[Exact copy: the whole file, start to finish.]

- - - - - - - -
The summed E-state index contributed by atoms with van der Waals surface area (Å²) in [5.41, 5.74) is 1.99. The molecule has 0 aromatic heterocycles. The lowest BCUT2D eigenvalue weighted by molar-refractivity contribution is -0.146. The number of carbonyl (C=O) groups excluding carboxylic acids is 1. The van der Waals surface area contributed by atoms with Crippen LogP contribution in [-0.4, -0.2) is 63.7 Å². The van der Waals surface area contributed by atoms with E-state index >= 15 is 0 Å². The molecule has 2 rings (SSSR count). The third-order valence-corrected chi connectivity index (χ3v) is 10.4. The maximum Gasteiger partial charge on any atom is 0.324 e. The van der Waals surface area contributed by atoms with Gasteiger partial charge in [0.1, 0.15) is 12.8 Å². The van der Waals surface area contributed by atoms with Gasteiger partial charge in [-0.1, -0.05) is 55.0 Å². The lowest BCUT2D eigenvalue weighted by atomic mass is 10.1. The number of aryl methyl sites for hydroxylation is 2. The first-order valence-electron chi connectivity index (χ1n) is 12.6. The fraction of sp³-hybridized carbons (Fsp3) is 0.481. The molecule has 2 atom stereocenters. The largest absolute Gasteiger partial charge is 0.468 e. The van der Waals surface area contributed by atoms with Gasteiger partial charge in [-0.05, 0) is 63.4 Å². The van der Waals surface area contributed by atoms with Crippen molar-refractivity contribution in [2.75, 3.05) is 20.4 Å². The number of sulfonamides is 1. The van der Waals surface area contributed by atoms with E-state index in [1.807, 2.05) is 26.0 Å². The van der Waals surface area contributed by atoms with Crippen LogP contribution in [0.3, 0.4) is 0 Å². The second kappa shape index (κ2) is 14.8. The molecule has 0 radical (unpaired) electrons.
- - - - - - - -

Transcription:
The summed E-state index contributed by atoms with van der Waals surface area (Å²) in [5.41, 5.74) is 1.99. The molecule has 0 aromatic heterocycles. The lowest BCUT2D eigenvalue weighted by molar-refractivity contribution is -0.146. The number of carbonyl (C=O) groups excluding carboxylic acids is 1. The van der Waals surface area contributed by atoms with Crippen LogP contribution in [-0.4, -0.2) is 63.7 Å². The van der Waals surface area contributed by atoms with E-state index >= 15 is 0 Å². The molecule has 2 rings (SSSR count). The third-order valence-corrected chi connectivity index (χ3v) is 10.4. The maximum Gasteiger partial charge on any atom is 0.324 e. The van der Waals surface area contributed by atoms with Gasteiger partial charge in [0.1, 0.15) is 12.8 Å². The van der Waals surface area contributed by atoms with Gasteiger partial charge in [-0.1, -0.05) is 55.0 Å². The lowest BCUT2D eigenvalue weighted by atomic mass is 10.1. The number of aryl methyl sites for hydroxylation is 2. The first-order valence-electron chi connectivity index (χ1n) is 12.6. The fraction of sp³-hybridized carbons (Fsp3) is 0.481. The molecule has 2 atom stereocenters. The largest absolute Gasteiger partial charge is 0.468 e. The van der Waals surface area contributed by atoms with Gasteiger partial charge in [-0.05, 0) is 63.4 Å². The van der Waals surface area contributed by atoms with Crippen molar-refractivity contribution in [2.75, 3.05) is 20.4 Å². The number of sulfonamides is 1. The van der Waals surface area contributed by atoms with E-state index in [1.807, 2.05) is 26.0 Å². The van der Waals surface area contributed by atoms with Crippen LogP contribution in [0.3, 0.4) is 0 Å². The second kappa shape index (κ2) is 14.8. The molecule has 0 radical (unpaired) electrons.